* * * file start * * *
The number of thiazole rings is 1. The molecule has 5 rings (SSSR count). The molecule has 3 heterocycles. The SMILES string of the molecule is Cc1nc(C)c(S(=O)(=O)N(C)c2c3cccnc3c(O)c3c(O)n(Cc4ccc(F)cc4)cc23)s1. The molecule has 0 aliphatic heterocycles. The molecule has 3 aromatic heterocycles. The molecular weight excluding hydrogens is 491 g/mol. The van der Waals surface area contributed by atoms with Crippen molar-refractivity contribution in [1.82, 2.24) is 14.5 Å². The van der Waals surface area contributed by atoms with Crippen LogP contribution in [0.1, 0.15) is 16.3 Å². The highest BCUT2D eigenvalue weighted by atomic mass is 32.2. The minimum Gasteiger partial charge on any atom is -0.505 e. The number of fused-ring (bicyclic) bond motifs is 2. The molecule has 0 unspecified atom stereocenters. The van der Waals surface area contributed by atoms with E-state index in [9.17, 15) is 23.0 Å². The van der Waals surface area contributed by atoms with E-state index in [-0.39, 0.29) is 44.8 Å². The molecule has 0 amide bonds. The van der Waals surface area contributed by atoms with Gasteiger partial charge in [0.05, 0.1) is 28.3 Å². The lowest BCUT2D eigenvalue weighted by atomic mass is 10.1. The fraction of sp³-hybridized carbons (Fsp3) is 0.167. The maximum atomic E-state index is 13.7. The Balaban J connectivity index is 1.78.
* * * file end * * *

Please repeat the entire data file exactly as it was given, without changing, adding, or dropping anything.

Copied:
The number of thiazole rings is 1. The molecule has 5 rings (SSSR count). The molecule has 3 heterocycles. The SMILES string of the molecule is Cc1nc(C)c(S(=O)(=O)N(C)c2c3cccnc3c(O)c3c(O)n(Cc4ccc(F)cc4)cc23)s1. The molecule has 0 aliphatic heterocycles. The molecule has 3 aromatic heterocycles. The molecular weight excluding hydrogens is 491 g/mol. The van der Waals surface area contributed by atoms with Crippen molar-refractivity contribution in [1.82, 2.24) is 14.5 Å². The van der Waals surface area contributed by atoms with Crippen LogP contribution in [0.1, 0.15) is 16.3 Å². The highest BCUT2D eigenvalue weighted by atomic mass is 32.2. The minimum Gasteiger partial charge on any atom is -0.505 e. The number of fused-ring (bicyclic) bond motifs is 2. The molecule has 0 unspecified atom stereocenters. The van der Waals surface area contributed by atoms with E-state index in [9.17, 15) is 23.0 Å². The van der Waals surface area contributed by atoms with E-state index in [-0.39, 0.29) is 44.8 Å². The molecule has 0 amide bonds. The van der Waals surface area contributed by atoms with Gasteiger partial charge in [0.05, 0.1) is 28.3 Å². The lowest BCUT2D eigenvalue weighted by atomic mass is 10.1. The fraction of sp³-hybridized carbons (Fsp3) is 0.167. The maximum atomic E-state index is 13.7. The Balaban J connectivity index is 1.78.